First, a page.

The Last Tinker: City Of Colors

Color Me Impressed
by Jeff Cork on Apr 07, 2014 at 10:18 AM
Publisher: Unity Games
Developer: Mimimi Productions
Release: Summer 2014
Rating: Rating Pending
Platform: Macintosh, Xbox One, PC, PlayStation 4

Color has gone haywire in The Last Tinker: City of Colors. The inhabitants of Tinkerworld used to get along well, but now they’ve separated themselves into color-coded districts. It’s up to you and the game’s crafty hero, Koru, to set things straight again in this ambitious indie action-platformer.

When Koru’s adventure begins, it’s the morning of a big race. His buddy, a little floating ram named Tap, hurries Koru – and players – along, acting as an on-the-fly tutorial. The main path is blocked by a locked gate, which gives Koru an excuse to show off his nimble moves. In The Last Tinkers’ vibrant world, everything is constructed from paper, color, and glue, with a handmade look reminiscent of games like Viva Pinata and Tearaway. 

The Last Tinker’s movement systems are clearly inspired by the Assassin’s Creed series, and it works well. Players don’t have total control over Koru’s jumping; instead, they hold down a trigger button (I played a PC demo, which offers full gamepad support) to run, and Koru makes the proper jumps when appropriate. It’s not completely brainless; in the tutorial section, he hops across the water using poles that jut from its surface. That’s essentially on autopilot, as long as you’re facing toward his next move. A bit further on, however, Koru has to take advantage of an octopus’ tentacles, which submerge and reemerge in a pattern. If you try to dash across without paying attention, you’ll end up in the drink and take damage. To pass, you have to wait on the stationary pilings and make a run for it when it’s safe.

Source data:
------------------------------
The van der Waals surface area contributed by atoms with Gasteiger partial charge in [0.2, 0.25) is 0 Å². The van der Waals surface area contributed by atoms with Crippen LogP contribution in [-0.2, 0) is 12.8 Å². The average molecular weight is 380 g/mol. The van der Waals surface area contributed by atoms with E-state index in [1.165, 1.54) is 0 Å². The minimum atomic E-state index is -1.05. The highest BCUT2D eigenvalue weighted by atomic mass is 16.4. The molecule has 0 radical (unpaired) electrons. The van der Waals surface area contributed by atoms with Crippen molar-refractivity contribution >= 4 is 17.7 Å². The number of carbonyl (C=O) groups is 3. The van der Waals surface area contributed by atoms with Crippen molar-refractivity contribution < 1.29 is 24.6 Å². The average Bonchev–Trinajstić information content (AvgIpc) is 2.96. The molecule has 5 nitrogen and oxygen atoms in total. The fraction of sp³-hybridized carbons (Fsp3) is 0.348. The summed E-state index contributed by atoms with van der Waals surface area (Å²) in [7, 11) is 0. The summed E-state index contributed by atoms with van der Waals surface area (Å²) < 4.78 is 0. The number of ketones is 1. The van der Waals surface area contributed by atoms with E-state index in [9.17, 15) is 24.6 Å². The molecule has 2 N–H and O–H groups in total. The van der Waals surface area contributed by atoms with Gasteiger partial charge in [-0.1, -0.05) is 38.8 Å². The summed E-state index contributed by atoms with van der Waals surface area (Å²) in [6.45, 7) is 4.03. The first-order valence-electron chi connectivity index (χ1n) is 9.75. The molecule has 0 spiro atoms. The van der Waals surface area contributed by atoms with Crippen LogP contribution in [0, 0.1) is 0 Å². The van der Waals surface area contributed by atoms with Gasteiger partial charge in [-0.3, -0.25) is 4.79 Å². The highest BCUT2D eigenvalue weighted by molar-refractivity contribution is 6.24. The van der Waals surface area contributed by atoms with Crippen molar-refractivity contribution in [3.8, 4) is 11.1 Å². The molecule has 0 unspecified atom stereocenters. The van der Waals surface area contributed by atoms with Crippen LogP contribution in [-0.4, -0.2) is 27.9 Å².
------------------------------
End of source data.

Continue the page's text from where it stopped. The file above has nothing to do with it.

Once Koru makes it into town for the race, he learns that it’s not as simple as standing on the starting line and waiting for someone to say, “Go!” Things are getting bleak, and Koru has to pay a hefty admission fee. He earns the money in a few tutorial jobs. In the first, players learn Koru’s combat moves, which again are similar to something out of Assassin’s Creed or Rocksteady’s Arkham games. While you certainly can stand rooted to the floor and take out enemies one at a time, Koru can also bounce between several targets and use counterattacks. The moves are simple, but get the job done. Next, players learn how to use an A.I. companion named Biggs, who can be lured into position by whistling and has to be shrunk to navigate through some simple obstacle-based puzzles. 

After Koru registers, the race is on. His biggest rival is a mouthy jerk who sabotages the event, forcing the player to take advantage of all their parkour and rail-sliding moves to make it to the finish. Koru takes second place, and Tap calls out the cheater, who leaves in a huff. He shows up at Koru’s house later, along with a gang of bullies. Koru’s tiny friend takes the worst of the ensuing fight, and all looks hopeless.

Fortunately for everyone, Koru’s no ordinary hero. As it turns out, he’s the last tinker, which means only he can bring the colors together and make Tinkerworld the peaceful haven it once was. That means he’ll have to work with the color spirits that are scattered throughout the various districts.

In a recent hands-off demo, I got to see some of the later levels and Kuro’s enhanced abilities. Each of the colors in the game is associated with an attribute, such as red and bravery, green and curiosity, and blue and fortitude. Unfortunately, they’ve been corrupted into anger, fear, and sadness, respectively. Kuro can use these colors to his advantage, scaring opponents away in combat, or blowing open new paths with explosive rage bombs. I had a good time with the demo, and I'm looking forward to playing the later levels. Those incorporate more sophisticated puzzle elements, and combat seems to be more challenging as well.

Mimimi is bringing The Last Tinker: City of Colors to PC and consoles this summer.  It's certainly one of the best-looking indie games I've seen in a while, and if the gameplay can continue to match the strength of the visuals it could be something special.